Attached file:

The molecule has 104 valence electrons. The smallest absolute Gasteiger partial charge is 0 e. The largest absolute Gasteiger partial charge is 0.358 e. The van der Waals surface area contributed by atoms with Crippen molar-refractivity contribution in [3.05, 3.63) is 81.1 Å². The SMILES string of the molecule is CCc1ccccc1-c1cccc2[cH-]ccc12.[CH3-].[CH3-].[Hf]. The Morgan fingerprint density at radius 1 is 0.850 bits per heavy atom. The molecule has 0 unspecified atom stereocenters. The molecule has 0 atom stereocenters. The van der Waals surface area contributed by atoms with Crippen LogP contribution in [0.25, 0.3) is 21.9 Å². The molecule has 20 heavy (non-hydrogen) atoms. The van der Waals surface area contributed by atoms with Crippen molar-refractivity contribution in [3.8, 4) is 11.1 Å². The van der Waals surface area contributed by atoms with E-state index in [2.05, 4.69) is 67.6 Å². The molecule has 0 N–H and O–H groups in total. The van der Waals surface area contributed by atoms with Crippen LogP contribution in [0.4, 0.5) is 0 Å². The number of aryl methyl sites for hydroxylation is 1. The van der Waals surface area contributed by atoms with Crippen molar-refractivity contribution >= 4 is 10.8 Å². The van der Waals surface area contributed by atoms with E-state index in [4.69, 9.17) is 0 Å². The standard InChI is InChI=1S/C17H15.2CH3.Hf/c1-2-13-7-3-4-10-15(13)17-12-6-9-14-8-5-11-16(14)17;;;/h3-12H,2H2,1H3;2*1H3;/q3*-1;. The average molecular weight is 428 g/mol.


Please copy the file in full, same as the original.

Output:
The molecule has 104 valence electrons. The smallest absolute Gasteiger partial charge is 0 e. The largest absolute Gasteiger partial charge is 0.358 e. The van der Waals surface area contributed by atoms with Crippen molar-refractivity contribution in [3.05, 3.63) is 81.1 Å². The SMILES string of the molecule is CCc1ccccc1-c1cccc2[cH-]ccc12.[CH3-].[CH3-].[Hf]. The Morgan fingerprint density at radius 1 is 0.850 bits per heavy atom. The molecule has 0 unspecified atom stereocenters. The molecule has 0 atom stereocenters. The van der Waals surface area contributed by atoms with Crippen LogP contribution in [0.25, 0.3) is 21.9 Å². The molecule has 20 heavy (non-hydrogen) atoms. The van der Waals surface area contributed by atoms with Crippen molar-refractivity contribution in [3.8, 4) is 11.1 Å². The van der Waals surface area contributed by atoms with E-state index in [2.05, 4.69) is 67.6 Å². The molecule has 0 N–H and O–H groups in total. The van der Waals surface area contributed by atoms with Crippen LogP contribution in [0.4, 0.5) is 0 Å². The number of aryl methyl sites for hydroxylation is 1. The van der Waals surface area contributed by atoms with Crippen molar-refractivity contribution >= 4 is 10.8 Å². The van der Waals surface area contributed by atoms with E-state index in [4.69, 9.17) is 0 Å². The standard InChI is InChI=1S/C17H15.2CH3.Hf/c1-2-13-7-3-4-10-15(13)17-12-6-9-14-8-5-11-16(14)17;;;/h3-12H,2H2,1H3;2*1H3;/q3*-1;. The average molecular weight is 428 g/mol.